Reverse Dieting: The Diet After The Diets

By | November 4, 2022

Have you ever dieted to lose weight, only to see the pounds creep back on once you stopped dieting? This is a common problem, and it can be frustrating for those who have worked hard to achieve their weight loss goals. Enter reverse dieting. Rather than cutting back on calories and restricting food intake, reverse dieting gradually adds more calories and variety back into your diet in a controlled manner, preventing plateaus and promoting long-term success. It helps to establish a healthy relationship with food by breaking harmful dieting habits, ultimately leading to sustainable weight maintenance or even continued weight loss. So if you’ve struggled with yo-yo dieting in the past, consider giving reverse dieting a try. Your body (and taste buds) will thank you!

Why you should try reverse diets? It is designed to slowly increase your caloric intake after a period of dieting or caloric restriction. This can help to restore your metabolic rate, improve hormone levels, and minimize the negative effects of dieting. A reverse diet can also help you to maintain your weight loss in the long term.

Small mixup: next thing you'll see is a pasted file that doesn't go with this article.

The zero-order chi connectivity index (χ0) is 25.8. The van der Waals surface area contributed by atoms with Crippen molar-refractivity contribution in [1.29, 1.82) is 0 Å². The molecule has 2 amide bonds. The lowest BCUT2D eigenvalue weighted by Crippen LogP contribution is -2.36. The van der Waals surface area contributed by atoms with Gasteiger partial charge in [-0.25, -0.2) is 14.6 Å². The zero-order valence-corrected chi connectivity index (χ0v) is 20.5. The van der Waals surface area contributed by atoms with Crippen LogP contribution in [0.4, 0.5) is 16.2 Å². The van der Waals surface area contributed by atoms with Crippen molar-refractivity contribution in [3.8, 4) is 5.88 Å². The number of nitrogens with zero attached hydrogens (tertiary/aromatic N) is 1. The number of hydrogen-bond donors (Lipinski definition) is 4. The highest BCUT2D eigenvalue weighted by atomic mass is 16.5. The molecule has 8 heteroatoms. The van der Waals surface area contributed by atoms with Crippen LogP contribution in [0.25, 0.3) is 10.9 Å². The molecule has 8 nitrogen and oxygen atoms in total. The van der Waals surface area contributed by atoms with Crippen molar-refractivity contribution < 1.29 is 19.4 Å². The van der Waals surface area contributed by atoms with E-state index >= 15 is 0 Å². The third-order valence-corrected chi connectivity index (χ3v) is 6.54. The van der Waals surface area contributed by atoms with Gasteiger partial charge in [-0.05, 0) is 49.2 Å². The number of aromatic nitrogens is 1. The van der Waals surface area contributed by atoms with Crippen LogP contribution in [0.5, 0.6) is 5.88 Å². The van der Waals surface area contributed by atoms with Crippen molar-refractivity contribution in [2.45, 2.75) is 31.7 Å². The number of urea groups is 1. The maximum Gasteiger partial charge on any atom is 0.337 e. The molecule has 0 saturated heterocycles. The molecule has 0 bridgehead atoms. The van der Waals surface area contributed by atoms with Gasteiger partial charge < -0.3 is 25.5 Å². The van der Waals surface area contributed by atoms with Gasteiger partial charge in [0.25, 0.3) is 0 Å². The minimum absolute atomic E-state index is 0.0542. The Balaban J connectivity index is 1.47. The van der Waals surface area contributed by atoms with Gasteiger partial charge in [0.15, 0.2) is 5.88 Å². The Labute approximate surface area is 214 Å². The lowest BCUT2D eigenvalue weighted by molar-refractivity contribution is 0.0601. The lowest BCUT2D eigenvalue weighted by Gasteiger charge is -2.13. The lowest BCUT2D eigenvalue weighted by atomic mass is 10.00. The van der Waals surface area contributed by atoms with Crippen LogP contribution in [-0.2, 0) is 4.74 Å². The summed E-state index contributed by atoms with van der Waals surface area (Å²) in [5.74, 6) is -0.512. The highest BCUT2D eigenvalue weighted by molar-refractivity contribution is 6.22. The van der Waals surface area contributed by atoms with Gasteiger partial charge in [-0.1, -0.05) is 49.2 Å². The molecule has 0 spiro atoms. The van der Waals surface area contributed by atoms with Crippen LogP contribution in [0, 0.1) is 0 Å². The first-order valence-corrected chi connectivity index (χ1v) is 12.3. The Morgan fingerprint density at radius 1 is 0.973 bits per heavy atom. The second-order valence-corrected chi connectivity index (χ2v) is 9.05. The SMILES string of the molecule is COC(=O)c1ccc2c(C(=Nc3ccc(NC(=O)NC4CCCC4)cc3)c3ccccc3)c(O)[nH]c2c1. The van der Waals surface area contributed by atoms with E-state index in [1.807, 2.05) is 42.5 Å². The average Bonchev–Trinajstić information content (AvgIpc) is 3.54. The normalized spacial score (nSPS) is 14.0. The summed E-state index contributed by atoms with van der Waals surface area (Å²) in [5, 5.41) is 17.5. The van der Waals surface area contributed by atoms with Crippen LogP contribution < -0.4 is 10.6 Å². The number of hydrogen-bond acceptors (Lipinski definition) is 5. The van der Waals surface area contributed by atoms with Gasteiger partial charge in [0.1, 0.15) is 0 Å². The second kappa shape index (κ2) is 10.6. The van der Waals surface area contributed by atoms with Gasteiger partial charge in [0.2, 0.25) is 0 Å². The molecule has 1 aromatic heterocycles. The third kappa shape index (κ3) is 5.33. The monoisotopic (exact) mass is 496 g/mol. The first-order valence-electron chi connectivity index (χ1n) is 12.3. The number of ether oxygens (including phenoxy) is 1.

If you’re looking to start a reverse diet, the first step is to calculate your TDEE. This will help you figure out how many calories you need to consume each day in order to maintain your current weight. Once you have your TDEE, you’ll want to start by reducing your calorie intake by 10-15%. From there, you can gradually increase your calorie intake by 5-10% each week until you’ve reached your TDEE.

What to expect? A reverse diet is a period in which you slowly increase your caloric intake. This allows your body to slowly become accustomed to eating more food and can help prevent gaining weight when you start eating more again. During a reverse diet, you should expect to gradually gain weight as your body stores more energy. You should also expect to see an increase in your metabolic rate as your body becomes more efficient at burning calories.